Julie Stewart-Binks of Fox Sports had a summer that might best be described as “eventful”. She was all over Fox’s coverage of the Women’s World Cup, working the entirety of the tournament from Vancouver to Moncton and everywhere in between. Once the Women’s World Cup concluded, she didn’t get a break and immediately jumped into Fox’s Gold Coverage, covering matches from coast to coast. She didn’t rest after the Gold Cup, and hopped right back into covering MLS for Fox, working the MLS All-Star Game in Denver and a Chicago Fire-FC Dallas match. That finally brought her two month road trip to an end.

Stewart-Binks talked with AA about her time at the Women’s World Cup, the Gold Cup follow-up, and some major takeaways from her time on the road.

She wasn’t embedded with one team, like Jenny Taft was with the United States team, or in one city during the World Cup. This resulted in her covering more than half the teams in the tournament, but she’s not complaining.

“I covered 15 different teams at the World Cup. That was insane. It was so difficult, but it was really rewarding. Coming out of the World Cup, I was so inspired. That was the best event I’ve ever covered in the world. I’ve covered the Olympics, the Stanley Cup Final, and other really cool events, but the Women’s World Cup was the number one thing I’ve ever done in my life.”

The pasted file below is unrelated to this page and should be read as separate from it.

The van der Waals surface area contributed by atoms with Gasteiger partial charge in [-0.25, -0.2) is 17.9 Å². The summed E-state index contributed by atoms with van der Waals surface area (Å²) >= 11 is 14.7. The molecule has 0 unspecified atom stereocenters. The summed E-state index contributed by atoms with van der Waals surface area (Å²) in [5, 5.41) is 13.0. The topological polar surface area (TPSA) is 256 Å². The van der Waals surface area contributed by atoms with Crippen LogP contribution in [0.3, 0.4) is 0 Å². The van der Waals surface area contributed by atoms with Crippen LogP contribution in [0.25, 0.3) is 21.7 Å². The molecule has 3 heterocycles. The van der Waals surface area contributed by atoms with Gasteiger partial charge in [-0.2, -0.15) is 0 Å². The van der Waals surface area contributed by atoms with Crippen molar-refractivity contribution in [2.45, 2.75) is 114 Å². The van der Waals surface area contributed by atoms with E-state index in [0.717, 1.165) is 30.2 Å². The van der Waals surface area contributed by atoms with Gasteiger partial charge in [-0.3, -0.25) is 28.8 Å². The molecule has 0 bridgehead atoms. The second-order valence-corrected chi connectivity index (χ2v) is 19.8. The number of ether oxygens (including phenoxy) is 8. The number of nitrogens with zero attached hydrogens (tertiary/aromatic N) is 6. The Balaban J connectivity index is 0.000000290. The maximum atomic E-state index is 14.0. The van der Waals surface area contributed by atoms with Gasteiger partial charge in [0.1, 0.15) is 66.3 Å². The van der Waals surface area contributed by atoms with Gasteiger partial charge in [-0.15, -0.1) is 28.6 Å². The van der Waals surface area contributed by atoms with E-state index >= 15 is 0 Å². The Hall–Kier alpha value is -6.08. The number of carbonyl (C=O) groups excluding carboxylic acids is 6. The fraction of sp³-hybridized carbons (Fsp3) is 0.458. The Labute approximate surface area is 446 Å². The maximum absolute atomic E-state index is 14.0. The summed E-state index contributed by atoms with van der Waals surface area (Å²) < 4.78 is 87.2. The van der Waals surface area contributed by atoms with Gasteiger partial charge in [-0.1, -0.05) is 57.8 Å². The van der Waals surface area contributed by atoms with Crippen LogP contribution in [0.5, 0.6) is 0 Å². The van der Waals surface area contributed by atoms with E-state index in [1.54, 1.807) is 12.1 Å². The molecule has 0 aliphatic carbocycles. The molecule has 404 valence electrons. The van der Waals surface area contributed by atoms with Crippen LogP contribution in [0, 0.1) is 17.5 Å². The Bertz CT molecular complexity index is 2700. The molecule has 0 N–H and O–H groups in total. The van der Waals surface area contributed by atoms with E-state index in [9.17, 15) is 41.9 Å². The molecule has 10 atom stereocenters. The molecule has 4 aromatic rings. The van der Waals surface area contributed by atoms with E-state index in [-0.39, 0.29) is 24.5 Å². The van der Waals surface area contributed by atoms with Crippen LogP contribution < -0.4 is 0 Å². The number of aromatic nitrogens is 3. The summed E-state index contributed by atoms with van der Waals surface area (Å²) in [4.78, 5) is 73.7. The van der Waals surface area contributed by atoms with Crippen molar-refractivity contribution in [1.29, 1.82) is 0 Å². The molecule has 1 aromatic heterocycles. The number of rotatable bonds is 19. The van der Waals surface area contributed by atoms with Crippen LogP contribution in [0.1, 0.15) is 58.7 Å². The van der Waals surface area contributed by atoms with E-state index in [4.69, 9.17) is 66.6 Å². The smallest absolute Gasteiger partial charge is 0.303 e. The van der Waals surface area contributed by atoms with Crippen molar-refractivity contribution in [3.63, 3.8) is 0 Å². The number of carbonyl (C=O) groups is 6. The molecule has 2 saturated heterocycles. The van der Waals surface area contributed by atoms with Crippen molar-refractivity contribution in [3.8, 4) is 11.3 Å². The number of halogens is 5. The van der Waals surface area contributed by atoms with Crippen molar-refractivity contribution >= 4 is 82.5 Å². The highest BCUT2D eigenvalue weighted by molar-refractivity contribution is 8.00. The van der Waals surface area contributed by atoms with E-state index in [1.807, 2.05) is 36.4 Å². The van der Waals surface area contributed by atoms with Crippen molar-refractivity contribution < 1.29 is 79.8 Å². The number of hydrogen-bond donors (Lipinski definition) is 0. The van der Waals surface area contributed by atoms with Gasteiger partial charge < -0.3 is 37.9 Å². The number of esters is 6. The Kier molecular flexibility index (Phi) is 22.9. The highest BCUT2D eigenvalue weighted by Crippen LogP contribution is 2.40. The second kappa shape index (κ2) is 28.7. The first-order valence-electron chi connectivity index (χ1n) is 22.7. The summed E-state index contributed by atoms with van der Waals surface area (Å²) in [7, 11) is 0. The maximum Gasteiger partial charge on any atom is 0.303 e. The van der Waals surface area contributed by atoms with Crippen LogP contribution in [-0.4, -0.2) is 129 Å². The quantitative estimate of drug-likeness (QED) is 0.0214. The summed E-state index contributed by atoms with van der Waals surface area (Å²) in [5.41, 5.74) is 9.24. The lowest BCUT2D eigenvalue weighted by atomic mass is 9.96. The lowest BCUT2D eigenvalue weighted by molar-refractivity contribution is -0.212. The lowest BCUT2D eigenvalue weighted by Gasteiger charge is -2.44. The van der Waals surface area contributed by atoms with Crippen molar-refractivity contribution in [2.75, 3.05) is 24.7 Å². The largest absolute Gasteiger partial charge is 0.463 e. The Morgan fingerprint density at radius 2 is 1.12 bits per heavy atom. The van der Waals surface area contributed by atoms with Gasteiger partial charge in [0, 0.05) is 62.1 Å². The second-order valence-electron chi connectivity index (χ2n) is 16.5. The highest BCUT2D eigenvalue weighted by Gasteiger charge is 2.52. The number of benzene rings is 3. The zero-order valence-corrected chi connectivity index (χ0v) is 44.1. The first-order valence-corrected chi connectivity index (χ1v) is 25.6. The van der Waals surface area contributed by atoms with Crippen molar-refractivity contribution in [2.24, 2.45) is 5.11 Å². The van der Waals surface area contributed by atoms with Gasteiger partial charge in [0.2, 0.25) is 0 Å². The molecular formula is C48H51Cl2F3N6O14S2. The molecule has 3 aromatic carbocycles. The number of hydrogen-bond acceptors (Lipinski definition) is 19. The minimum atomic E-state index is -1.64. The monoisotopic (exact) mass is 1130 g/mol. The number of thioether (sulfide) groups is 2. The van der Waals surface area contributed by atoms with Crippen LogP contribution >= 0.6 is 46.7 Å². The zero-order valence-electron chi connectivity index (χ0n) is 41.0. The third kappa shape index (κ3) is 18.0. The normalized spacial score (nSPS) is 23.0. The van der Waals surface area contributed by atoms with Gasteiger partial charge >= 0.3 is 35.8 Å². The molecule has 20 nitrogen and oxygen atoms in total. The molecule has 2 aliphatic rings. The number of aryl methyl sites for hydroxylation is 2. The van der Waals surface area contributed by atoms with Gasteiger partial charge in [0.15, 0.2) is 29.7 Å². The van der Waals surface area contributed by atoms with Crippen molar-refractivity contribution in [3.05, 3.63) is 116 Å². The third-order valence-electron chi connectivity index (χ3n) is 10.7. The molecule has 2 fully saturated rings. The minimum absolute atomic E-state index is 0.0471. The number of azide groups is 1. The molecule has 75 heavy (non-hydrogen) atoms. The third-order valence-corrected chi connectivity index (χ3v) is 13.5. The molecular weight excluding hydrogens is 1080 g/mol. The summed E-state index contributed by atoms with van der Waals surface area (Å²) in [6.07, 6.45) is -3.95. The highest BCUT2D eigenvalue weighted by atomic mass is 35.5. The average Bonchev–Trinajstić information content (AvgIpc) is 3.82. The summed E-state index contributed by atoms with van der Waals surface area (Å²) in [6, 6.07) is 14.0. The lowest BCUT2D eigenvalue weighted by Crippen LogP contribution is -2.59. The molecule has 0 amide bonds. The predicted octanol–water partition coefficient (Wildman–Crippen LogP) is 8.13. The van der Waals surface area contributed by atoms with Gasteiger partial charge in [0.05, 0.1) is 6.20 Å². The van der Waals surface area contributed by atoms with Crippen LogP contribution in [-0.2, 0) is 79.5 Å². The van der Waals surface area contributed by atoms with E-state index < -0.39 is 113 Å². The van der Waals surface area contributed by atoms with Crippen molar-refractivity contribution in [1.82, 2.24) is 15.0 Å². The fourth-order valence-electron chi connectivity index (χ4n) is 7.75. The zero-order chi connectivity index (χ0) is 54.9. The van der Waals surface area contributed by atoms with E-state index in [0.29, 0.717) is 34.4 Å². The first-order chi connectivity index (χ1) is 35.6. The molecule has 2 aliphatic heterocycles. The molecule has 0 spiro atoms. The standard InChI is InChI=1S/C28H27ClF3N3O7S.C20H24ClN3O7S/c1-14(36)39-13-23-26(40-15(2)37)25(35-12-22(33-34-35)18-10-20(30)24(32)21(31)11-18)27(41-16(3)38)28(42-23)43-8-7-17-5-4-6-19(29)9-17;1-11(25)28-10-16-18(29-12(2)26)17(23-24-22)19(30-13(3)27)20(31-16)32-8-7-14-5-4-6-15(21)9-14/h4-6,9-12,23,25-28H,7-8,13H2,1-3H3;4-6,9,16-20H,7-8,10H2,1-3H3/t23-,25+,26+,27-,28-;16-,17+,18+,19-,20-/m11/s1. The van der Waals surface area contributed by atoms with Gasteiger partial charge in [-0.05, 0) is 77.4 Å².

Of course, the preparations involved when covering so many teams playing in so many matches across a country weren’t exactly standard. In fact, they never really ended.

“Honestly, you never stop prepping. I’d finish one game, and I’ve already started on the next game. I would usually write my hits the night before because they would have to be approved from the higher-ups to make sure no one in the pregame show talks about them. If the pregame show was going to talk about them, then I had to change what I was going to do. Already the day before a match, I’m thinking about what I want to do, what are the things I’m looking for in the game. I had binoculars on the sideline because I wasn’t actually close enough to see what was going on at the benches.

“I had some local reporters from different countries help me learn words in their native language. If I wanted to hear if Nadine Angerer was telling her team to press up or go, they told me the words to listen for.

“The prep never stopped – you always had to be one step ahead. Some teams didn’t talk on matchday minus one, or matchday minus two, or on matchday minus two, you might be doing a doubleheader in a completely different city. So you’d have to figure out before this game, you’re going to do a phone interview with someone from Mexico, but that game isn’t for two days. Then you’re going to go to the stadium for the game you have now, and then right after that game, you’re going to talk with someone from England on the phone or we’re going to get on a flight and we’re going to sit down and talk with them.”

She wasn’t doing this alone, though. Producer Jeff Heyman worked alongside her, and ended up being a godsend.